A Federal Circuit ruling barring patent challengers from adding more arguments after a patent office tribunal trial starts could drive companies to bring broader, more comprehensive challenges from the outset.
A three-judge panel at the U.S. Court of Appeals for the Federal Circuit in Facebook Inc. v Windy City Innovations LLC ruled the social media giant couldn’t join its own Patent Trial and Appeal Board challenges and introduce new issues.
Facebook has asked the full Federal Circuit to review the ruling, arguing that a recent U.S. Supreme Court ruling means the Federal Circuit can’t second-guess the patent office.
Accused patent infringers have typically looked to use self-joinders to circumvent their one-year time limit from being sued to challenge a patent at the PTAB, attorneys say. Until the Facebook ruling, the patent office allowed companies to file a challenge before the one-year deadline, then file another petition after the time bar to ask the PTAB to allow it to “join” its own initial challenge.
The phasing out of self-joinder could push patent challengers to find alternative methods to broaden validity challenges, known as inter partes review. Parties could instead move to file multiple, timely challenges against a patent and try to get them consolidated, attorneys say. Companies sued for patent infringement in federal court may also push for the court to force patent holders to sharpen their allegations.
“Petitioners now face the potential reality of having to challenge every claim in an IPR that could be asserted in district court litigation,” Bridget Smith, patent attorney at Lowenstein & Weatherwax LLP, said.
The change could spur companies accused of infringement and weighing attacks on a patent at the PTAB to push a court to make clear quickly what patent claims are being asserted, in order to avoid running into the tribunal’s time bar.
“I would expect to see defendants’ attorneys asking courts for even earlier identification and narrowing of asserted patent claims,” Smith said.
The Patent and Trademark Office director can add “any person” to an inter partes review, under patent law. The office’s Precedential Opinion Panel in 2019 interpreted that to mean a company can join its own ongoing dispute, and said parties can introduce new, otherwise time-barred issues to existing proceedings.
Windy City appealed PTAB decisions allowing Facebook to join petitions to its own ongoing challenges. Windy City sued Facebook in 2015, but waited until after the PTAB’s one-year time bar had passed to identify which claims Facebook allegedly infringed.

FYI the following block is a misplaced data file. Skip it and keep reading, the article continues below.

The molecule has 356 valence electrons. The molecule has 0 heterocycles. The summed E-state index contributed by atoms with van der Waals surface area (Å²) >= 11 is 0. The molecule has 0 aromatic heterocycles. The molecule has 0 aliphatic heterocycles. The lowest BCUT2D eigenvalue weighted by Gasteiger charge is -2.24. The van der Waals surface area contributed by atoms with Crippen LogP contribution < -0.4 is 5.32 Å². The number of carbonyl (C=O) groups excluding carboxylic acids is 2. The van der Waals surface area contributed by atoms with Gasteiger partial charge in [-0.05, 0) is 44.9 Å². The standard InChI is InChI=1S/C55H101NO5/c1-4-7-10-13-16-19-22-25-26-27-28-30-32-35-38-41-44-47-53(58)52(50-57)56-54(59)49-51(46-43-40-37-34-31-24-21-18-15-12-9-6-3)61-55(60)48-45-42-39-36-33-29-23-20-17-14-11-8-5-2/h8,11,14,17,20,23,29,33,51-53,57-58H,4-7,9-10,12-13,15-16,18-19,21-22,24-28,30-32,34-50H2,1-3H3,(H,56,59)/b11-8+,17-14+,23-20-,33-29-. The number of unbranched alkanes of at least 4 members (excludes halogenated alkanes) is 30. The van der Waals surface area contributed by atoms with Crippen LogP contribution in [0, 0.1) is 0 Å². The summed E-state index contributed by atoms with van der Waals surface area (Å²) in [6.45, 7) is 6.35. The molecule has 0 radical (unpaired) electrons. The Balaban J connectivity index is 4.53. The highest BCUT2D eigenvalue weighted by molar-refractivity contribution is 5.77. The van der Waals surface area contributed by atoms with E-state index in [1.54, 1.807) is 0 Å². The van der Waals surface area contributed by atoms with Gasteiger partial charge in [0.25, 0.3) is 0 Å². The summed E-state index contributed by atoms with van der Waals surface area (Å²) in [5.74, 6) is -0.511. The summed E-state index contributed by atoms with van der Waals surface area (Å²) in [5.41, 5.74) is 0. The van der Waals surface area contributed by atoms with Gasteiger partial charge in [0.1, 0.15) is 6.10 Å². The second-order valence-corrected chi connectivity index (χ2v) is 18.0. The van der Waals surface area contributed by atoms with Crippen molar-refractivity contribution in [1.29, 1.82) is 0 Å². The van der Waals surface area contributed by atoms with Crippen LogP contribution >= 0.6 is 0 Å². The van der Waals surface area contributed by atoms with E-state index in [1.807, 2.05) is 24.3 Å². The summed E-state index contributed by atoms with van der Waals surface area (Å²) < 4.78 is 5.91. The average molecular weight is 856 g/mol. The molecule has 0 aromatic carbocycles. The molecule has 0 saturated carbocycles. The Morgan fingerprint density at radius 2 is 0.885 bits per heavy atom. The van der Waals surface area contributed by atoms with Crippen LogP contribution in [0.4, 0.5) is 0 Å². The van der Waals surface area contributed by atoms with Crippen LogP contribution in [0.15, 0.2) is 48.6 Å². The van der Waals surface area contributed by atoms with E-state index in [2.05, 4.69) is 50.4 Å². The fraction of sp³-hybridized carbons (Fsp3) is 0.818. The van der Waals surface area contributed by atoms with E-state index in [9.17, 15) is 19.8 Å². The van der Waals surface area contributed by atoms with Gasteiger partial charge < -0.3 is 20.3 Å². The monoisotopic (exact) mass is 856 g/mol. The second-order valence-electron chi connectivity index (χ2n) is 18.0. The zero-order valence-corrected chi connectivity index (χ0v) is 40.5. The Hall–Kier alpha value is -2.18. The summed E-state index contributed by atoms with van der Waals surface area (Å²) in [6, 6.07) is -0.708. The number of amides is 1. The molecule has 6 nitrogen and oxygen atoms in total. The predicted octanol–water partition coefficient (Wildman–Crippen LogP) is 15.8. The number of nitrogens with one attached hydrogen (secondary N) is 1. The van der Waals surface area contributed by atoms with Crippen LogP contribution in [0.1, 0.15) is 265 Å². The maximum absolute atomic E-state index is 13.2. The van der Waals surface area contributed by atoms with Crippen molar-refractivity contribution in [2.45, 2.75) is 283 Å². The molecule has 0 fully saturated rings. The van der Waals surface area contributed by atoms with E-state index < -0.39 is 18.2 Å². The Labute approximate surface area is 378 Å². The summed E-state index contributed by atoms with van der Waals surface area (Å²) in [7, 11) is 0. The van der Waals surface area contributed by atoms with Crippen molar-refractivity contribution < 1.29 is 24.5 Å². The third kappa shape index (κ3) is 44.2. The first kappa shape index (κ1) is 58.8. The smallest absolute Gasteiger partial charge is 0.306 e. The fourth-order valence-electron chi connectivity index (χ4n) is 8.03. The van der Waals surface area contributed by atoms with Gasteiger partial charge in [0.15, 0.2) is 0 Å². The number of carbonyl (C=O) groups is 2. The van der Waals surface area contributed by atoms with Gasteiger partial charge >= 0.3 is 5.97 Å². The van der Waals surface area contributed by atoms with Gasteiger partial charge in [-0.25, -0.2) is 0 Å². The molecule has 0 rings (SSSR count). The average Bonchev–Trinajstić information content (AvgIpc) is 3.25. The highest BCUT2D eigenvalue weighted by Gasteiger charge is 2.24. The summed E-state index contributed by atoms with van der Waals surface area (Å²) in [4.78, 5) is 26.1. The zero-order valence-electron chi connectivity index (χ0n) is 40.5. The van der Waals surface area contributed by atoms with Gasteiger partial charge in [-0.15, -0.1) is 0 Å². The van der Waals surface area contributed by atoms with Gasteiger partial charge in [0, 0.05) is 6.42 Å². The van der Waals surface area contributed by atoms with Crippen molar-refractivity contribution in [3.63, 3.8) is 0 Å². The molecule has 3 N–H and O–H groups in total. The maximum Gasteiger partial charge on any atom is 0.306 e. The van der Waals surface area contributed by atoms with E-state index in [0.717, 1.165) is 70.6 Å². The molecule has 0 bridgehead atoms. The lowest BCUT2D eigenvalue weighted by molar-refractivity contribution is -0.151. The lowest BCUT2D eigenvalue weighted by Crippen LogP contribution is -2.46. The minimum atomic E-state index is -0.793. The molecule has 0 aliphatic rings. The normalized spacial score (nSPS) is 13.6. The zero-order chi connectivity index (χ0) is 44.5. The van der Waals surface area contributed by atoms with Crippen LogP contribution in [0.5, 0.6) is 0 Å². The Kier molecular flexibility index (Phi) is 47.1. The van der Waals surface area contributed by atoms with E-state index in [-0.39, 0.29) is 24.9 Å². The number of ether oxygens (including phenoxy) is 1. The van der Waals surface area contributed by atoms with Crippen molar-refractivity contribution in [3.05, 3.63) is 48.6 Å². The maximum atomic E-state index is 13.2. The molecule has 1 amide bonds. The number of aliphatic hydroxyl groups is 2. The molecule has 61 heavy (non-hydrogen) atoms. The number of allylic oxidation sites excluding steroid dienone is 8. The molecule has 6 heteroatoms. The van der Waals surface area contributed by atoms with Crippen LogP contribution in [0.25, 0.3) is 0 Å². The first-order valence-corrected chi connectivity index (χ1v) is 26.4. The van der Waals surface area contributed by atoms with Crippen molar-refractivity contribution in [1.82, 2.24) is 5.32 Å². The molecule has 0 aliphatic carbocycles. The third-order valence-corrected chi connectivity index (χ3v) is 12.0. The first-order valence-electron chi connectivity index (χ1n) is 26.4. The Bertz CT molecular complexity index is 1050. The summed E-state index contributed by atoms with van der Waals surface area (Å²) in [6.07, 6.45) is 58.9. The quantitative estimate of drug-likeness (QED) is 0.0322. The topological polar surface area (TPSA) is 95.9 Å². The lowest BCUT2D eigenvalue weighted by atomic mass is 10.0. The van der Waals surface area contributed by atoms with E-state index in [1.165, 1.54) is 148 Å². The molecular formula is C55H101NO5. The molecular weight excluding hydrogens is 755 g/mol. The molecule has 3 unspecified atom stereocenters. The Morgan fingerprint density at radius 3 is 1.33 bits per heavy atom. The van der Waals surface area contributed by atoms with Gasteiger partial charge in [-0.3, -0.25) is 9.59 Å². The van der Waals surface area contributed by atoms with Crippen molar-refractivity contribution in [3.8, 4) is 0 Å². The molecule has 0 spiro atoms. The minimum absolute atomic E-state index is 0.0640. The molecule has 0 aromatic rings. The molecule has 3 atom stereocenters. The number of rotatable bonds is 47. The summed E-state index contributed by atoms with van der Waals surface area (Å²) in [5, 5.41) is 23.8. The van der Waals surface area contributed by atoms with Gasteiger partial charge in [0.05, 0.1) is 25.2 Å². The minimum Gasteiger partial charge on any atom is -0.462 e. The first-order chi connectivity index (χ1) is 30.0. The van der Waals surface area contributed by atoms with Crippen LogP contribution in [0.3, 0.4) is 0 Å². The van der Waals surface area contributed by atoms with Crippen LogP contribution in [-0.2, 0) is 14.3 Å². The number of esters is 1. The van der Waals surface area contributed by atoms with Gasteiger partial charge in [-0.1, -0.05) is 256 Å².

The Federal Circuit said on appeal that the patent act “does not authorize same-party joinder, and also does not authorize joinder of new issues, including issues that would otherwise be time-barred.”
But Facebook is now citing the Supreme Court’s April 20 ruling in Thryv, Inc. v. Click-to-Call Technologies, LP to argue the Federal Circuit shouldn’t have reviewed the self-joinder determinations. The justices said the Federal Circuit can’t review PTAB time-bar determinations.
Curbing self-joinder will likely impact large companies that can mount a “comprehensive, spare-no-expense attack” on existing patents at the PTAB and in a courtroom, Smith said.
But the change could also affect smaller companies. Small companies may have to launch multiple proceedings to mount the same sort of challenge, a potentially costly tactic. Smaller companies may want to “avoid the expense of maintaining serial proceedings,” Smith said.
The “most likely alternative” to self-joinder for parties would be to file multiple, “timely filed” challenges and then try to get the PTAB to consolidate them, Saurabh Vishnubhakat, a Texas A&M School of Law professor, said.
The Facebook ruling’s main practical effect is “to put teeth back into the one-year time bar,” Vishnubhakat said.
Petitioners will push to get as much clarity in court as early as possible, and they can point to Windy City to argue why that clarity is urgent, he said.
Once the one-year window closes, additional validity challenges related to the PTAB case “will likely proceed in district court,” Stephanie Schonewald, patent attorney at Choate Hall & Stewart LLP, said.
With challengers mounting more claims before the deadline, parties could feel a sense of urgency to analyze all claims early in litigation, Schonewald said.
“As such, we start our review of asserted patents, possible prior art, and additional evidence as soon as reasonably possible,” she said.
Patent challengers could also turn to ex parte reexamination, Schonewald said. Under that type of challenge, an outside party can ask the agency to reconsider a patent’s validity, but the patent challenger doesn’t participate in proceedings once the request is submitted.
While generally less desirable than IPR given the challenger “has little to no control” over the reexamination direction, Schonewald noted there are benefits.
“The key here is that an otherwise barred patent challenger is permitted to bring a challenge at the Patent Office beyond the one year window,” Schonewald said.
Facebook is pointing to Thryv in arguing to the full Federal Circuit that its three-judge panel “lacked jurisdiction to review the PTO’s decisions to institute IPR and order joinder.”
“A lot of people are reading Thryv very broadly, that it would sweep up Facebook as well, but I’m not convinced that’s the case,” Smith said.